There are moments that define a Presidency. This is one. There are moments that should haunt a politician for the rest of their career. And this should be one.
Even for the dystopian, chaotic, barbaric Presidency of Donald Trump, we have reached into new meanings of uncaring evil. Many are now warning that the US is creeping towards fascism. These are not easy words to write. They are not easy words to understand. They are words with consequences. Because they need you to act. They need you to not walk away
The images these past few days of babies and kids being forcibly taken from their parents at the Mexican border are brutally painful to watch and have caused outrage the world over. Some kids are so young they cannot even talk.
In a shocked and confused state, they have no idea where their parents are. Over 2,000 children have so far been ripped from their parents at the border in the last few weeks, and many fear they may never be reunited with their families.
There are reports that kids have been forcibly drugged, and that a young mother “told her they would put her son up for adoption if she didn’t behave.” Two hours ago, the UN said what Trump was doing could amount to “torture”.
Even seasoned journalists, used to reporting the insanity of war or the unimaginable horror of school gun-shootings, break down in tears live on air at the news of screaming babies being separated from their mothers.
Time magazine (see image), whose front covers are meant to adorn many a Trump golf course, has an image of Trump staring down at a crying child. “Welcome to America”, says the magazine. This one will not adorn the walls of Trump Tower.
Maybe instead the coat that Melania wore to visit some of the refugees will hang in the Tower, like a fitting evil Epitaph. That said simply: “I really don’t care. Do U?”
Trump and Melania may not care, but the President was forced on Wednesday to sign an executive order reversing the child separation policy. However many pundits believe that this crisis is far from over.
Indeed an article on Slate argues that: “By trading the policy of family separation for one of indefinite detention, the president has only deepened the legal and moral crisis.”
Crisis what crisis though? Today Trump tweeted that the whole fiasco was just being made up by the media and their “phoney stories”.
There is nothing phoney about the facts, despite what Trump would like us to believe in his warped world. As many even struggle to comprehend the barbarity of the last few weeks, we forget about the future. But talk about the future, we must. Let us pause for thought (but not too long, as action is needed).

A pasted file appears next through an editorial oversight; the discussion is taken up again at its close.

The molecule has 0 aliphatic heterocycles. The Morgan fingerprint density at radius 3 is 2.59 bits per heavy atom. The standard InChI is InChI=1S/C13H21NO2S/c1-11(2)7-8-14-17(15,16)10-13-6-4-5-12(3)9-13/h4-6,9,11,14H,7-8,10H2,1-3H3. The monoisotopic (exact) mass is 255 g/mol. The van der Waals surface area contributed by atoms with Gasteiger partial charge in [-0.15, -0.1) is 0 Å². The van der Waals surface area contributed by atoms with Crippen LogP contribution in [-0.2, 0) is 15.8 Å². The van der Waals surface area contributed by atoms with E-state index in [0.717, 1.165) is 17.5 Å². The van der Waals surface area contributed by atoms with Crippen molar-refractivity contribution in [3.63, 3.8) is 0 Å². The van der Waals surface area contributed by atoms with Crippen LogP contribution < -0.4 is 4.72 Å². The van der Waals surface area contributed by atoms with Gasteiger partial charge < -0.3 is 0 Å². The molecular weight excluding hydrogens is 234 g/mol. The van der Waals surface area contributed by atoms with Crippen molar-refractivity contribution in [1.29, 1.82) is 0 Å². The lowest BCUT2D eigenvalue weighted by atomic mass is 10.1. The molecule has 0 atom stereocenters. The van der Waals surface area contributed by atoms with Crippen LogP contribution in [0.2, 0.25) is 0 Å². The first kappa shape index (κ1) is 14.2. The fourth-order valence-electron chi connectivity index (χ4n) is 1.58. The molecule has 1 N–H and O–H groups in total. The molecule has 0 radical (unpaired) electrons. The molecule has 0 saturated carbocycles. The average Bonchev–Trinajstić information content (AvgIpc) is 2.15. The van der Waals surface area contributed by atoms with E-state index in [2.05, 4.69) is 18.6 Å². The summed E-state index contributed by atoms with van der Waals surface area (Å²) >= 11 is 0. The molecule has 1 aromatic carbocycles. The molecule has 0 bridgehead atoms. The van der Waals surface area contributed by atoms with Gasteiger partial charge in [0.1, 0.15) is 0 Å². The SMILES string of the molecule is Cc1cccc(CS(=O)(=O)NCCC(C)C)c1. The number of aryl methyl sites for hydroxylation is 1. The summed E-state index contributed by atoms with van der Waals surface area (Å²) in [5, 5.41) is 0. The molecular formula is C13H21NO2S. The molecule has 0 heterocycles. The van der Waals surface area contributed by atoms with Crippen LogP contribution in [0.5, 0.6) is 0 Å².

Because as frightening as it might seem, the present might be bad, but tomorrow could be worse. And let’s start connecting what at first seem unconnected dots.
We have a President who denies climate change. We have a President who is doing all he can to promote fossil fuels by opening up lands to exploitation to ripping up legislations and climate laws to stuffing position of power with fossil fuel lackeys who also want to undermine renewables.
We also know that climate change is also creating refugees and will create millions, potentially hundreds of millions of refugees in the future. One estimate says 150 – 300 million by mid-century.
So in short Trump is exacerbating climate change, which in turn is fuelling more climate refugees to leave their homes and seek sanctuary. And it is a climate crisis on Trump’s doorstep: By 2080, climate change could send as many as 6.7 million people to the United States from Mexico alone.
Yes climate refugees from Mexico. The climate refugee crisis is actually closer to home than many people think. Yesterday the Daily Beast reported the headline that: “Climate Change Sparked the Border Migration Crisis”.
The article noted that: “One factor causing migrants to risk everything—even potentially losing their children—to travel through the heat of summer in the dangerous desert and towards the barbed wire fences and tent cities springing up just south of the United States border: climate change.”
The Beast continued: “Many of the migrants being detained here now hail from what’s referred variously as the Dry Corridor or the Northern Triangle, which consists of the three countries immediately south of Mexico: Guatemala, El Salvador, and Honduras.”
“The agricultural crisis of the Northern Triangle area isn’t something that cropped up overnight, but has been in the making for more than a decade,” noted the Beast.
As the dry corridor gets dryer, one of the many bitter ironies of climate change is, as Ecowatch rightly pointed out yesterday, that although “the impacts of climate change do not respect international borders … as climate refugees begin to flee deteriorating conditions”.
Ecowatch adds: although “Climate causes have been lost in a media narrative about migration that focuses on families or unaccompanied minors”, but “The climate connection adds an extra barb to the cruelty of Trump’s hardline immigration policy”.
More and more people are now making the connection of today’s horror, with what may happen in the future.
Kate Aronoff, writing in In these Times argues: “This week’s onslaught of immigration news offers a chilling preview of events that could become all the more likely as the planet warms. At the core of the immigration debate is the question that will come to dominate the climate-defined politics of the 21st century: Who gets to live here and live well?”
Aronoff adds: “If allowed to continue, this reality stands to create a kind of climate apartheid, endowing an overtly political government agency with the power to decide who gets to recover from devastating storms and floods, and which families are allowed to stay together.”
On June 30th, you can join a #FamiliesBelongTogether action near you to demand the Trump Administration stop the war on our families and children. For more information go here.